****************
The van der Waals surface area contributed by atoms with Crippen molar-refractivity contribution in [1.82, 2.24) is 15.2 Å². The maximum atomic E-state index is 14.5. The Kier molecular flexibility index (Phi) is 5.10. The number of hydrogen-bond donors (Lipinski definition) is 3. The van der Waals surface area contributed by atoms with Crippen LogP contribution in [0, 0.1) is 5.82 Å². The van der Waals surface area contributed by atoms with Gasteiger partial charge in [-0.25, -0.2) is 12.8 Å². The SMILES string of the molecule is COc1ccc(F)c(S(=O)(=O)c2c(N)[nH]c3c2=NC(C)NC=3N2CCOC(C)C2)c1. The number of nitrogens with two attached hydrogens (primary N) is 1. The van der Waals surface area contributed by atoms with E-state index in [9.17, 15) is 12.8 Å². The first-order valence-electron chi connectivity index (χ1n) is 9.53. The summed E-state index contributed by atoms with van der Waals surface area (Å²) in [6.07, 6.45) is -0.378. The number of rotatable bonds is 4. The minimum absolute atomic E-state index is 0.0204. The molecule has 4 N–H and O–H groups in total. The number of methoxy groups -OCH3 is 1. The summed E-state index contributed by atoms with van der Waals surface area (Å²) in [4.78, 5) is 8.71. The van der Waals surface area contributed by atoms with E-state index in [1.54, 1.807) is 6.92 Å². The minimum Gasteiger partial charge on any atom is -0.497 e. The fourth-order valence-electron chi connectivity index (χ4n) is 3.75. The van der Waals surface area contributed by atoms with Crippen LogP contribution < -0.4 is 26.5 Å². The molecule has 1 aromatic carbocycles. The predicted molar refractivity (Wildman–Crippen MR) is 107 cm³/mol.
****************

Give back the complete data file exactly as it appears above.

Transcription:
The van der Waals surface area contributed by atoms with Crippen molar-refractivity contribution in [1.82, 2.24) is 15.2 Å². The maximum atomic E-state index is 14.5. The Kier molecular flexibility index (Phi) is 5.10. The number of hydrogen-bond donors (Lipinski definition) is 3. The van der Waals surface area contributed by atoms with Crippen LogP contribution in [0, 0.1) is 5.82 Å². The van der Waals surface area contributed by atoms with Gasteiger partial charge in [-0.25, -0.2) is 12.8 Å². The SMILES string of the molecule is COc1ccc(F)c(S(=O)(=O)c2c(N)[nH]c3c2=NC(C)NC=3N2CCOC(C)C2)c1. The number of nitrogens with two attached hydrogens (primary N) is 1. The van der Waals surface area contributed by atoms with E-state index in [9.17, 15) is 12.8 Å². The first-order valence-electron chi connectivity index (χ1n) is 9.53. The summed E-state index contributed by atoms with van der Waals surface area (Å²) in [6.07, 6.45) is -0.378. The number of rotatable bonds is 4. The minimum absolute atomic E-state index is 0.0204. The molecule has 4 N–H and O–H groups in total. The number of methoxy groups -OCH3 is 1. The summed E-state index contributed by atoms with van der Waals surface area (Å²) in [4.78, 5) is 8.71. The van der Waals surface area contributed by atoms with E-state index in [1.54, 1.807) is 6.92 Å². The minimum Gasteiger partial charge on any atom is -0.497 e. The fourth-order valence-electron chi connectivity index (χ4n) is 3.75. The van der Waals surface area contributed by atoms with Crippen LogP contribution < -0.4 is 26.5 Å². The molecule has 1 aromatic carbocycles. The predicted molar refractivity (Wildman–Crippen MR) is 107 cm³/mol.